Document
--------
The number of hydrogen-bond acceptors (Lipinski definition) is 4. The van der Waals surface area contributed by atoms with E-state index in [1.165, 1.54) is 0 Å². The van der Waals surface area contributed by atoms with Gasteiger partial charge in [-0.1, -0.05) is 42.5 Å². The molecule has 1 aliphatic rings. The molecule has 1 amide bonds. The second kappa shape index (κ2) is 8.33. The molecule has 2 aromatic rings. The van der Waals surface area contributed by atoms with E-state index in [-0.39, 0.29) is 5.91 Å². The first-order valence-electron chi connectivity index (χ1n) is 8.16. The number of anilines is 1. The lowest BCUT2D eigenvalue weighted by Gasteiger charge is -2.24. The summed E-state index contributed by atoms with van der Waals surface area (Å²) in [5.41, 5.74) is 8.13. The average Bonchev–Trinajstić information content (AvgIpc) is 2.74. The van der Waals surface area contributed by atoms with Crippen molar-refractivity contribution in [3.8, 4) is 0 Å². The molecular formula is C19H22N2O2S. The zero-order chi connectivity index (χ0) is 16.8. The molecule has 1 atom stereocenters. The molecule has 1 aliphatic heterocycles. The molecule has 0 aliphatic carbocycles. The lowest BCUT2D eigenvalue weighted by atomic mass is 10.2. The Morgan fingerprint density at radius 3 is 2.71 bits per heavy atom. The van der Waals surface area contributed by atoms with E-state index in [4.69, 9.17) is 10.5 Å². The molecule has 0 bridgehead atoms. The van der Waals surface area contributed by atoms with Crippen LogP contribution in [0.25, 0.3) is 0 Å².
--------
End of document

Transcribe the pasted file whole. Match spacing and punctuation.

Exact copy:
The number of hydrogen-bond acceptors (Lipinski definition) is 4. The van der Waals surface area contributed by atoms with E-state index in [1.165, 1.54) is 0 Å². The van der Waals surface area contributed by atoms with Gasteiger partial charge in [-0.1, -0.05) is 42.5 Å². The molecule has 1 aliphatic rings. The molecule has 1 amide bonds. The second kappa shape index (κ2) is 8.33. The molecule has 2 aromatic rings. The van der Waals surface area contributed by atoms with E-state index in [-0.39, 0.29) is 5.91 Å². The first-order valence-electron chi connectivity index (χ1n) is 8.16. The number of anilines is 1. The lowest BCUT2D eigenvalue weighted by Gasteiger charge is -2.24. The summed E-state index contributed by atoms with van der Waals surface area (Å²) in [5.41, 5.74) is 8.13. The average Bonchev–Trinajstić information content (AvgIpc) is 2.74. The van der Waals surface area contributed by atoms with Crippen molar-refractivity contribution in [3.8, 4) is 0 Å². The molecular formula is C19H22N2O2S. The zero-order chi connectivity index (χ0) is 16.8. The molecule has 1 atom stereocenters. The molecule has 1 aliphatic heterocycles. The molecule has 0 aliphatic carbocycles. The lowest BCUT2D eigenvalue weighted by atomic mass is 10.2. The Morgan fingerprint density at radius 3 is 2.71 bits per heavy atom. The van der Waals surface area contributed by atoms with E-state index in [4.69, 9.17) is 10.5 Å². The molecule has 0 bridgehead atoms. The van der Waals surface area contributed by atoms with Crippen LogP contribution in [0.25, 0.3) is 0 Å².